After the successful return of moon rocks by its Chang’e 5 robotic probe, China is preparing for future missions that could set the stage for an eventual lunar base to host human explorers.
Its next three lunar missions are on track, along with programmes for returning samples from Mars and exploring asteroids and the planet Jupiter, deputy chief commander of the China Lunar Exploration Programme Wu Yanhua said.
Mr Wu spoke at a news conference held hours after the Chang’e 5’s capsule parachuted to a landing in Inner Mongolia carrying the first lunar samples to be brought to Earth in more than 40 years.
‘Exploring the truth of the Universe is just beginning,’ he said.
Named after the Chinese goddess of the Moon, the Chang’e programme has made three landings there, including on its less explored far side.
Chang’e 6, scheduled for a 2023 launch, is to collect more samples from the lunar south pole, while its two successors are to conduct detailed surveys and test technologies needed for the construction of a science base on the Moon.
No dates have been given for Chang’e 7 and 8, a crewed mission to the Moon that China says is in the works or for the construction of a lunar base.
‘China is willing to keep on contributing to the world and enhancing human wellbeing with Chinese space solutions,’ Mr Wu said.
The capsule of the Chang’e 5 probe and its cargo of samples were flown to the space programme’s Beijing campus after landing just before 2am on Thursday.
The mission achieved firsts for China’s lunar exploration programme in collecting samples, launching a vehicle from the Moon’s surface and docking it with the capsule to transfer the samples for their voyage to Earth, the China National Space Administration said.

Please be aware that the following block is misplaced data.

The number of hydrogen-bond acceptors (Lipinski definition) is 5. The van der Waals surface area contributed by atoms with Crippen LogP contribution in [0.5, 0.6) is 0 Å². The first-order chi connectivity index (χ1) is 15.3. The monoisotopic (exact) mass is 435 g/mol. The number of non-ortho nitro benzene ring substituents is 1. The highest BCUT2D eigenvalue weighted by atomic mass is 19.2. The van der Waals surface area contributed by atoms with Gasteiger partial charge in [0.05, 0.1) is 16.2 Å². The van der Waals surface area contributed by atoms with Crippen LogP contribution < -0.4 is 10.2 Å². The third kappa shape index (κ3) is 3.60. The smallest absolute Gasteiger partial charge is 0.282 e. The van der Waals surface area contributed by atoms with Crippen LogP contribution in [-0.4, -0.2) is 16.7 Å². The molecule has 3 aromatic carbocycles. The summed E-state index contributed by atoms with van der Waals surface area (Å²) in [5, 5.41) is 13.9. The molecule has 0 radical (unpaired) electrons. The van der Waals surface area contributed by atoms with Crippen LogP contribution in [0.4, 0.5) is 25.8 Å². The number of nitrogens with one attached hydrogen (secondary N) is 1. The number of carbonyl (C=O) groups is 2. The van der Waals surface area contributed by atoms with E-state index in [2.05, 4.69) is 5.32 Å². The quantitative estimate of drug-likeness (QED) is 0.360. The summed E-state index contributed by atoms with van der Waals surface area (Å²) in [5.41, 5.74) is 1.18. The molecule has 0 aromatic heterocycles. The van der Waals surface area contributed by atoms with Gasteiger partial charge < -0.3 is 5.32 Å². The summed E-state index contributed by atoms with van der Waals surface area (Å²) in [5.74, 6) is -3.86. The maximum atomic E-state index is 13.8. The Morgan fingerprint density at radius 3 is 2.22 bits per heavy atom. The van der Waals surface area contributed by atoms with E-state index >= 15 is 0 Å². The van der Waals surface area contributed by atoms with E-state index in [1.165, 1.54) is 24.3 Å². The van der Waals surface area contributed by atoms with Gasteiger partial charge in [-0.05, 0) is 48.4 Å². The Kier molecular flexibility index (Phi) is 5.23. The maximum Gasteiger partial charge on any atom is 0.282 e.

‘As our nation’s most complex and technically groundbreaking space mission, Chang’e 5 has achieved multiple technical breakthroughs … and represents a landmark achievement,’ it said.
Mr Wu said the latest flight featured collaboration with the European Space Agency, along with Argentina, Namibia, Pakistan and other nations.
China will ‘encourage more scientists around the world to participate to obtain more scientific results’ in the future, he said.
Two of Chang’e 5’s four modules set down on the Moon on December 1 and collected about 2kg (4.4lb) of samples by scooping them from the surface and drilling about 6ft into the Moon’s crust.
The samples were deposited in a sealed container that was carried back to the return module by an ascent vehicle.
The newly collected rocks are thought to be billions of years younger than those obtained earlier by the US and former Soviet Union, offering new insights into the history of the Moon and other bodies in the solar system.
They come from a part of the Moon known as the Oceanus Procellarum, or Ocean of Storms, near a site called the Mons Rumker that was believed to have been volcanic in ancient times.
As with the 382kg (842lb) of lunar samples brought back by US astronauts from 1969 to 1972, they will be analysed for age and composition and are expected to be shared with other countries.
Whether US researchers will have access to the samples depends on American policy, Mr Wu said.
‘Regardless of whether they are American government departments, commercial operations, scientists or engineers, we sincerely seek friendly co-operation on the basis of equality, mutual benefit and peaceful application,’ he said.